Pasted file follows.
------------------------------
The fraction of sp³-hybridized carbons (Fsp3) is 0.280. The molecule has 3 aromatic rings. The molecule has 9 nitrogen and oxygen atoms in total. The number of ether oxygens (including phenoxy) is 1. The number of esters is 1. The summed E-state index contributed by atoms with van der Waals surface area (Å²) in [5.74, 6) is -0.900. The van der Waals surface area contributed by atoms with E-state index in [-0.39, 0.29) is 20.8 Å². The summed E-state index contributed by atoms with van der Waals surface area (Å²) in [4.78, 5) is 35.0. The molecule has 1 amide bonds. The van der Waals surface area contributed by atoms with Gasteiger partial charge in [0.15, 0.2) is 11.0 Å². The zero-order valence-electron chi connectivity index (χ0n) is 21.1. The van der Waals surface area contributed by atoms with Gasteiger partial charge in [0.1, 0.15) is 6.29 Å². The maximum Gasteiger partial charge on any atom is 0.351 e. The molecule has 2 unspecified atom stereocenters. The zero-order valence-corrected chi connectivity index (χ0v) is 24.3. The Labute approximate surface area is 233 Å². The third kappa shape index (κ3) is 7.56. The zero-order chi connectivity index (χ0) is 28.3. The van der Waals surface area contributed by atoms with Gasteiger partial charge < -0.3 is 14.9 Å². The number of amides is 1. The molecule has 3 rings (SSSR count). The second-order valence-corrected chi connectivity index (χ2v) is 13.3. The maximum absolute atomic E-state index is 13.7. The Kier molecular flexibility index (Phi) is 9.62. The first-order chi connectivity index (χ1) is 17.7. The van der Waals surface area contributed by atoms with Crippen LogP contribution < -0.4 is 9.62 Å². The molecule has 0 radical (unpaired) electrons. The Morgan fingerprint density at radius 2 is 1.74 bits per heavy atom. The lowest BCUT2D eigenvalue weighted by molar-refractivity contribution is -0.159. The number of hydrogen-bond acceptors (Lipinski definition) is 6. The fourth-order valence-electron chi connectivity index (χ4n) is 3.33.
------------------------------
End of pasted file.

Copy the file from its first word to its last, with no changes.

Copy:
The fraction of sp³-hybridized carbons (Fsp3) is 0.280. The molecule has 3 aromatic rings. The molecule has 9 nitrogen and oxygen atoms in total. The number of ether oxygens (including phenoxy) is 1. The number of esters is 1. The summed E-state index contributed by atoms with van der Waals surface area (Å²) in [5.74, 6) is -0.900. The van der Waals surface area contributed by atoms with E-state index in [-0.39, 0.29) is 20.8 Å². The summed E-state index contributed by atoms with van der Waals surface area (Å²) in [4.78, 5) is 35.0. The molecule has 1 amide bonds. The van der Waals surface area contributed by atoms with Gasteiger partial charge in [0.15, 0.2) is 11.0 Å². The zero-order valence-electron chi connectivity index (χ0n) is 21.1. The van der Waals surface area contributed by atoms with Gasteiger partial charge in [0.1, 0.15) is 6.29 Å². The maximum Gasteiger partial charge on any atom is 0.351 e. The molecule has 2 unspecified atom stereocenters. The zero-order valence-corrected chi connectivity index (χ0v) is 24.3. The Labute approximate surface area is 233 Å². The third kappa shape index (κ3) is 7.56. The zero-order chi connectivity index (χ0) is 28.3. The van der Waals surface area contributed by atoms with Gasteiger partial charge < -0.3 is 14.9 Å². The number of amides is 1. The molecule has 3 rings (SSSR count). The second-order valence-corrected chi connectivity index (χ2v) is 13.3. The maximum absolute atomic E-state index is 13.7. The Kier molecular flexibility index (Phi) is 9.62. The first-order chi connectivity index (χ1) is 17.7. The van der Waals surface area contributed by atoms with Crippen LogP contribution < -0.4 is 9.62 Å². The molecule has 0 radical (unpaired) electrons. The Morgan fingerprint density at radius 2 is 1.74 bits per heavy atom. The lowest BCUT2D eigenvalue weighted by molar-refractivity contribution is -0.159. The number of hydrogen-bond acceptors (Lipinski definition) is 6. The fourth-order valence-electron chi connectivity index (χ4n) is 3.33.